Huffpost Science (01/26/2016)
by Carolyn Gregoire
The above article by Carolyn Gregoire—Senior Health & Science Writer at the Huffington Post—caught my eye. Gregoire’s article profiles the work of Canadian physician Gabor Maté. According to Gregoire, Maté, writing in his 2010 book entitled In the Realm of Hungry Ghosts: Encounters with Addiction, puts forth the idea that “the root of addictive behaviors can be traced all the way back to childhood” (quoting Gregoire). Upon reading this, I immediately reflected back on my blog series wherein I summarized the 2014 edited volume entitled Addictions from an Attachment Perspective—Do Broken Bonds and Early Trauma Lead to Addictive Behaviours? The main message delivered in Addictions from an Attachment Perspective is as follows: there is a correlation between early insecure attachment and later addictive behavior. It would seem that Maté’s position agrees with the position presented in Addictions from an Attachment Perspective.
I went back to my Kindle copy of Addictions from an Attachment Perspective and ran a search on Maté’s name. No hits. On the surface it would appear that there’s no connection between the work of the authors presented in Addictions from an Attachment Perspective and Maté’s work in the area of addiction. So, I ordered up a copy of In the Realm of Hungry Ghosts. My plan is to see how well these two bodies of work link up. From Gregoire’s article, here are a few bullet points about Maté’s work that seem to agree with the work presented in Addictions from an Attachment Perspective. (All quotes are by Maté made during a Q&A session with Gregoire.):
- The addictive process can take many forms: “Addiction could be substance-related—alcohol, cigarettes, heroin or cocaine—but it could also be sex, gambling, eating, shopping, work, extreme sports, relationships, the Internet.” All of these various forms of addiction were looked at in Addictions from an Attachment Perspective with the exception of extreme sports.
- “The single factor that’s at the core of all addictions is trauma. By trauma I mean emotional loss in childhood….” Bowlby’s theory of attachment is centrally about emotional loss in childhood. Although Maté does not mention attachment by name, I’m assuming that when he talks about emotional loss, he’s including the loss associated with an early history of insecure attachment.
- “[A]dverse childhood experiences have been shown to exponentially increase the risk of addiction later in life.” Again, this agrees with the position put forth in Addictions from an Attachment Perspective.
- “A child has certain fundamental needs [i.e., a need for a safe and secure attachment relationship] for emotional development and also for brain development.” This agrees with the information coming out of the areas of attachment and emotion regulation (see the work of Allan Schore) and attachment and brain development (see the work of Daniel Siegel).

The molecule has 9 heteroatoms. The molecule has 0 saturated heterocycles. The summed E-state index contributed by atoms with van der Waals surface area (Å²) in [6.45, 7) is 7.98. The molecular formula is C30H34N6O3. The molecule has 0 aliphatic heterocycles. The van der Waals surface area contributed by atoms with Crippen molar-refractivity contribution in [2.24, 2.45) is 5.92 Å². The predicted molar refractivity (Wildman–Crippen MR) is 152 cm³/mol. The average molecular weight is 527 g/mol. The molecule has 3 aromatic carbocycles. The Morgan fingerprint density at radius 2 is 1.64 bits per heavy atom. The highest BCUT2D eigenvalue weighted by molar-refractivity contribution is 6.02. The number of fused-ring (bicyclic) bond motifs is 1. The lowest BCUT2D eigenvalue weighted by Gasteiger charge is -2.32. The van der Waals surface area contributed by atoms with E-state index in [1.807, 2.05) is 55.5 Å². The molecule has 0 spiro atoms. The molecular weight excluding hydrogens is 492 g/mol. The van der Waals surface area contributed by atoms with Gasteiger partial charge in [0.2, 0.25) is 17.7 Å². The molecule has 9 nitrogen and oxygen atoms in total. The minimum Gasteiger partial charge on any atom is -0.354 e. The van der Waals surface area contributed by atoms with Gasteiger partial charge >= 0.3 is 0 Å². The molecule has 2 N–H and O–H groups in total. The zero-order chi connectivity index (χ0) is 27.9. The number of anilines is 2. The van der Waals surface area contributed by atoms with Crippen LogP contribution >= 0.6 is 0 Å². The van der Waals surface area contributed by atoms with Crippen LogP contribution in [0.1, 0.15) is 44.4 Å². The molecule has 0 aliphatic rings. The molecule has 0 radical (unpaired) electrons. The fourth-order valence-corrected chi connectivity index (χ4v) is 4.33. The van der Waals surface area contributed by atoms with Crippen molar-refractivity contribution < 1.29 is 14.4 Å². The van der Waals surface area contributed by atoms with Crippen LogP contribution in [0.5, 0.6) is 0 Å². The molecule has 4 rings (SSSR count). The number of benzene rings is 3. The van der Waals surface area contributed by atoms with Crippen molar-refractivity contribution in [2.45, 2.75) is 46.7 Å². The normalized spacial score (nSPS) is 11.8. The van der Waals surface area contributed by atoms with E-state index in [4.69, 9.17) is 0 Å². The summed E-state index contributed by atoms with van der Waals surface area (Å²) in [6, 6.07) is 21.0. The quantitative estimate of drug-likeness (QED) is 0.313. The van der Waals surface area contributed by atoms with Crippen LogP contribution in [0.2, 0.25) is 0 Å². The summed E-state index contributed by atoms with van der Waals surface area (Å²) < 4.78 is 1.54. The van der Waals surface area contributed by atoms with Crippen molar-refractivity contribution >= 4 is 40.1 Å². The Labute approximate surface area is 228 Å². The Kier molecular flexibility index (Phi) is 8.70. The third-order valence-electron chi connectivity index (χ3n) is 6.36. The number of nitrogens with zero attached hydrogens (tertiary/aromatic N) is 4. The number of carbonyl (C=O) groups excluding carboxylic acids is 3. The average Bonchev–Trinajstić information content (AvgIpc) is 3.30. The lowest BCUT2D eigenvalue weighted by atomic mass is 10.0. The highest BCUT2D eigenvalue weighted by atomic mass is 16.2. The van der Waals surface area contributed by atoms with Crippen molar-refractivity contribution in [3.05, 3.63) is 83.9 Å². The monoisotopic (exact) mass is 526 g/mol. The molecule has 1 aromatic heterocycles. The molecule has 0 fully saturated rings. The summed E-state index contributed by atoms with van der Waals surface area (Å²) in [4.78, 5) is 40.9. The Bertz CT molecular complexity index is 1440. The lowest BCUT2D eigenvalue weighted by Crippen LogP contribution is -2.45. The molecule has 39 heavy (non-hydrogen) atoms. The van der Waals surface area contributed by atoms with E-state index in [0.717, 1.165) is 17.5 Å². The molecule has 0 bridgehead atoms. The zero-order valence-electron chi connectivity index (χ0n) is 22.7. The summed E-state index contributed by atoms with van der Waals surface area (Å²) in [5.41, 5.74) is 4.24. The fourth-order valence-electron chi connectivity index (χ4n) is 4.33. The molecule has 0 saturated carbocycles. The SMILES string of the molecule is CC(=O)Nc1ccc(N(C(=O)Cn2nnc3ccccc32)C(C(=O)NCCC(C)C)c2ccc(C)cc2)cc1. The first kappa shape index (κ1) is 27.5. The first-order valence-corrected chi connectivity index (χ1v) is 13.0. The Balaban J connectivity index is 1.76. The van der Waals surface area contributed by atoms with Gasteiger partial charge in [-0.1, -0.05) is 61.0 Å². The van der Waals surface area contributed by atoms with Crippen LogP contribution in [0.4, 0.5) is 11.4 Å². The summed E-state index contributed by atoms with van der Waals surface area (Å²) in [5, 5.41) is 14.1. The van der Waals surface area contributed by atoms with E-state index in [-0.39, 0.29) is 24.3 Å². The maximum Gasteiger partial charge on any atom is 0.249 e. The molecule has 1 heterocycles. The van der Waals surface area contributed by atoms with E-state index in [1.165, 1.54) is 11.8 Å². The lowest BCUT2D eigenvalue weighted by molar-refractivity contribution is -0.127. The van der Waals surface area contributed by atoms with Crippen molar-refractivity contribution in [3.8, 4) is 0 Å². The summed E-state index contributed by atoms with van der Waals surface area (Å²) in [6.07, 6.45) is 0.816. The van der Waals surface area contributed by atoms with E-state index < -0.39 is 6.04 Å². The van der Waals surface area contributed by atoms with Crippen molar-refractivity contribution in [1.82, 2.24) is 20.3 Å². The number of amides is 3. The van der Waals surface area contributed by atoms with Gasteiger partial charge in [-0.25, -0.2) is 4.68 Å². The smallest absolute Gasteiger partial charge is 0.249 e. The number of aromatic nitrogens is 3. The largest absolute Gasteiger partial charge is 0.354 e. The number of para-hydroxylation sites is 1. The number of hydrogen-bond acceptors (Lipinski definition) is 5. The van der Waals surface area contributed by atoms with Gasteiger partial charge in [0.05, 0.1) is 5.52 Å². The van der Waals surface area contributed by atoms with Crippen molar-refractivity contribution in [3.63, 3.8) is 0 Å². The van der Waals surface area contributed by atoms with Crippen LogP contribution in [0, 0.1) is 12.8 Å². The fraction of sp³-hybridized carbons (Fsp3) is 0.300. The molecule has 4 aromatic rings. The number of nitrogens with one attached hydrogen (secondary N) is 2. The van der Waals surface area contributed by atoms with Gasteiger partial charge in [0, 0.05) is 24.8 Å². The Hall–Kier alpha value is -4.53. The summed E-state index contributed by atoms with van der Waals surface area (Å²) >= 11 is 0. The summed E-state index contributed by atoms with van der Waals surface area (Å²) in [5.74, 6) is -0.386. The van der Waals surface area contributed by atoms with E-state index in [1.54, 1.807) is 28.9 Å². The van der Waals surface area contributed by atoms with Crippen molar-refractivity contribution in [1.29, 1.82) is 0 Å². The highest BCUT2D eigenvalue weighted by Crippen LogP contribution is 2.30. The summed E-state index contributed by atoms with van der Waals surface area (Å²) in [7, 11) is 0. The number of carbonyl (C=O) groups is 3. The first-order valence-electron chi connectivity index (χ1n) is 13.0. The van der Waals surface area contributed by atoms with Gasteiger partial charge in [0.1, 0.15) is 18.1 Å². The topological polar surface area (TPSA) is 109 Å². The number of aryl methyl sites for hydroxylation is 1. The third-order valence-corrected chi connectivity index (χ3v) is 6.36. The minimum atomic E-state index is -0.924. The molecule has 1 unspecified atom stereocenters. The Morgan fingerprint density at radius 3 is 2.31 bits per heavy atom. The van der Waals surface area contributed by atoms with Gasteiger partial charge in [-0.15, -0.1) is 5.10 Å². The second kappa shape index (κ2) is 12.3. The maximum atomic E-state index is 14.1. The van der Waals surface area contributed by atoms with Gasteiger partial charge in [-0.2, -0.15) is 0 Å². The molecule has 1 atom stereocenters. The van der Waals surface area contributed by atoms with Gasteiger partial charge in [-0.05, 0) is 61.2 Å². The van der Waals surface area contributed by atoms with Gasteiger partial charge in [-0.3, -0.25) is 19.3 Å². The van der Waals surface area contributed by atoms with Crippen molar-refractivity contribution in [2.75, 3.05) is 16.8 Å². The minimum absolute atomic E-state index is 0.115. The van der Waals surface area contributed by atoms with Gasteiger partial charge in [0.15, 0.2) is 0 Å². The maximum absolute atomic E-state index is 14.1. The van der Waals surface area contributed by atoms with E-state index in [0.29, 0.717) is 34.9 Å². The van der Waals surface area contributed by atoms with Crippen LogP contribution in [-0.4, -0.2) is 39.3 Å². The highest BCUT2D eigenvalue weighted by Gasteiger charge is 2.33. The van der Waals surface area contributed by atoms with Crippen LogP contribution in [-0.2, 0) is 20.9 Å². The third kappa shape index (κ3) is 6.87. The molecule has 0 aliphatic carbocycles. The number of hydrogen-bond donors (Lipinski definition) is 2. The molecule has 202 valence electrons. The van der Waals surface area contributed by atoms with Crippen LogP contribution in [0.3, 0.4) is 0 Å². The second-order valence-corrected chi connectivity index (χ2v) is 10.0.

- Here’s Maté’s “bottom line”: “So whether we’re looking at the psychological side of addiction, which is needing to escape from pain and stress, or the brain physiology side, which is the underdeveloped reward circuits in the brain, we’re looking at the impact of childhood.”
Now, allow me to end by mentioning how Maté approaches treatment of addictions (which is a bit controversial): he uses ayahuasca—“a hallucinogenic brew made from the bark of an Amazonian rain forest tree, which early research has shown could hold promise for treating addiction, depression, and post-traumatic stress disorder” (quoting Gregoire). Gregoire points out that ayahuasca is a controlled substance and, as a result, Dr. Maté has been ordered to not use ayahuasca. For more on Maté’s thoughts concerning the use of hallucinogenic substances to treat addiction, see Gregoire’s article.
So, once I’ve had a chance to read In the Realm of Hungry Ghosts: Encounters with Addiction,  I’ll put together a blog post or two outlining Maté’s work in the area of addiction, and how his work (hopefully) ties to the work presented in Addictions from an Attachment Perspective. In this way I’m hoping that Maté’s work will shed further light on the correlation between early insecure attachment and later addictive behavior. As they say, stay tuned. If you have read In the Realm of Hungry Ghosts, feel free to leave a comment concerning your thoughts.
 I’m currently reading David Wooten’s 2016 book entitled The Invention of Science. Wooten’s book weighs in at over 700 pages, so it may be a bit before I can get to Maté’s book. Did you know that during the time of Copernicus (1473–1543), one of the models of the earth being floated around (no pun intended) included a water sphere (the oceans) that held an earth sphere (the dry lands). In school we’re told that before Copernicus, people believed that the earth was flat. Well, turns out that there were several models that bridged between flat earth models and round earth models. The “sphere in sphere” model was but one. I did not know this….